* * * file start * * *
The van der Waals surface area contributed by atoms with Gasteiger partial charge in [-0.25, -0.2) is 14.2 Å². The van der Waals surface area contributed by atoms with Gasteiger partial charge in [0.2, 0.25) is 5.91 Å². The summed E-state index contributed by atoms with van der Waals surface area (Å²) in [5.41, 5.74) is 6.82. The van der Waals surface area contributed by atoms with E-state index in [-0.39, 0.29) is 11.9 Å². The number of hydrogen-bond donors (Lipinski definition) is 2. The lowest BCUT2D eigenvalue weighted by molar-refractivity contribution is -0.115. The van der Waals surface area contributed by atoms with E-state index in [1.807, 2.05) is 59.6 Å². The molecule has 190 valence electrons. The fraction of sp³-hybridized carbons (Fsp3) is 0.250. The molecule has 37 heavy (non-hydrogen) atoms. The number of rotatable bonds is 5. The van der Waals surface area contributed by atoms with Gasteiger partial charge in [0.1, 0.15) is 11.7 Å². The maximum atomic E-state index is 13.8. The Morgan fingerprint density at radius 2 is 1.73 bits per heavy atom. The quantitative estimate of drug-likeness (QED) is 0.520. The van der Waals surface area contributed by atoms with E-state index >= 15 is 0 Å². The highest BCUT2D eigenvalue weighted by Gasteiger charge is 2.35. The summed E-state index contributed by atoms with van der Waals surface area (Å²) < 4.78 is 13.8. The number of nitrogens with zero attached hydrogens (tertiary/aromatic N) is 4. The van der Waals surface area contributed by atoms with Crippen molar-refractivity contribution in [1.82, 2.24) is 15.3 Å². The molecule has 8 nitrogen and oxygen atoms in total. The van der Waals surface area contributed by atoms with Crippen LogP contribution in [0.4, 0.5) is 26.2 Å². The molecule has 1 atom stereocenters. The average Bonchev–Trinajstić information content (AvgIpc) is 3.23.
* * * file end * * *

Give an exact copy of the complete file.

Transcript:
The van der Waals surface area contributed by atoms with Gasteiger partial charge in [-0.25, -0.2) is 14.2 Å². The van der Waals surface area contributed by atoms with Gasteiger partial charge in [0.2, 0.25) is 5.91 Å². The summed E-state index contributed by atoms with van der Waals surface area (Å²) in [5.41, 5.74) is 6.82. The van der Waals surface area contributed by atoms with E-state index in [-0.39, 0.29) is 11.9 Å². The number of hydrogen-bond donors (Lipinski definition) is 2. The lowest BCUT2D eigenvalue weighted by molar-refractivity contribution is -0.115. The van der Waals surface area contributed by atoms with E-state index in [1.807, 2.05) is 59.6 Å². The molecule has 190 valence electrons. The fraction of sp³-hybridized carbons (Fsp3) is 0.250. The molecule has 37 heavy (non-hydrogen) atoms. The number of rotatable bonds is 5. The van der Waals surface area contributed by atoms with Gasteiger partial charge in [0.1, 0.15) is 11.7 Å². The maximum atomic E-state index is 13.8. The Morgan fingerprint density at radius 2 is 1.73 bits per heavy atom. The quantitative estimate of drug-likeness (QED) is 0.520. The van der Waals surface area contributed by atoms with E-state index >= 15 is 0 Å². The highest BCUT2D eigenvalue weighted by Gasteiger charge is 2.35. The summed E-state index contributed by atoms with van der Waals surface area (Å²) < 4.78 is 13.8. The number of nitrogens with zero attached hydrogens (tertiary/aromatic N) is 4. The van der Waals surface area contributed by atoms with Crippen molar-refractivity contribution in [1.82, 2.24) is 15.3 Å². The molecule has 8 nitrogen and oxygen atoms in total. The van der Waals surface area contributed by atoms with Crippen LogP contribution in [0.4, 0.5) is 26.2 Å². The molecule has 1 atom stereocenters. The average Bonchev–Trinajstić information content (AvgIpc) is 3.23.